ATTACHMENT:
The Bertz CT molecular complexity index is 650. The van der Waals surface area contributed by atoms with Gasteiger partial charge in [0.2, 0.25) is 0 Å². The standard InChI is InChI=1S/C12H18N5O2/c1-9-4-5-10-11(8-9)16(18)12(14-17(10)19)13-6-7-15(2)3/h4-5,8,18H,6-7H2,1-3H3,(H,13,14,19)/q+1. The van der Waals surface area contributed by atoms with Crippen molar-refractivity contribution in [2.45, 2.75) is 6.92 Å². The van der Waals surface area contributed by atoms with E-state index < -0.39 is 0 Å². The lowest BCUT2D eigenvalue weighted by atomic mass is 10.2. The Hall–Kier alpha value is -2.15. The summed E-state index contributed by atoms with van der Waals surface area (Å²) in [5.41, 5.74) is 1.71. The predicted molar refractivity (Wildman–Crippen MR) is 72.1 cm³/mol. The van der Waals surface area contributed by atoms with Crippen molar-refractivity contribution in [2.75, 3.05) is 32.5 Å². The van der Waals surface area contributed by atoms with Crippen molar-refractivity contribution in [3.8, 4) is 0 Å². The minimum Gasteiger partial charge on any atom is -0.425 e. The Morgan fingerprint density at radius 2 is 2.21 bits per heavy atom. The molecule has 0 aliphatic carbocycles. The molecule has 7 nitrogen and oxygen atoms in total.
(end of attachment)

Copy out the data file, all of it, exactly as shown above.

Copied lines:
The Bertz CT molecular complexity index is 650. The van der Waals surface area contributed by atoms with Gasteiger partial charge in [0.2, 0.25) is 0 Å². The standard InChI is InChI=1S/C12H18N5O2/c1-9-4-5-10-11(8-9)16(18)12(14-17(10)19)13-6-7-15(2)3/h4-5,8,18H,6-7H2,1-3H3,(H,13,14,19)/q+1. The van der Waals surface area contributed by atoms with Crippen molar-refractivity contribution in [2.45, 2.75) is 6.92 Å². The van der Waals surface area contributed by atoms with E-state index < -0.39 is 0 Å². The lowest BCUT2D eigenvalue weighted by atomic mass is 10.2. The Hall–Kier alpha value is -2.15. The summed E-state index contributed by atoms with van der Waals surface area (Å²) in [5.41, 5.74) is 1.71. The predicted molar refractivity (Wildman–Crippen MR) is 72.1 cm³/mol. The van der Waals surface area contributed by atoms with Crippen molar-refractivity contribution in [2.75, 3.05) is 32.5 Å². The van der Waals surface area contributed by atoms with Crippen molar-refractivity contribution in [3.8, 4) is 0 Å². The minimum Gasteiger partial charge on any atom is -0.425 e. The Morgan fingerprint density at radius 2 is 2.21 bits per heavy atom. The molecule has 0 aliphatic carbocycles. The molecule has 7 nitrogen and oxygen atoms in total.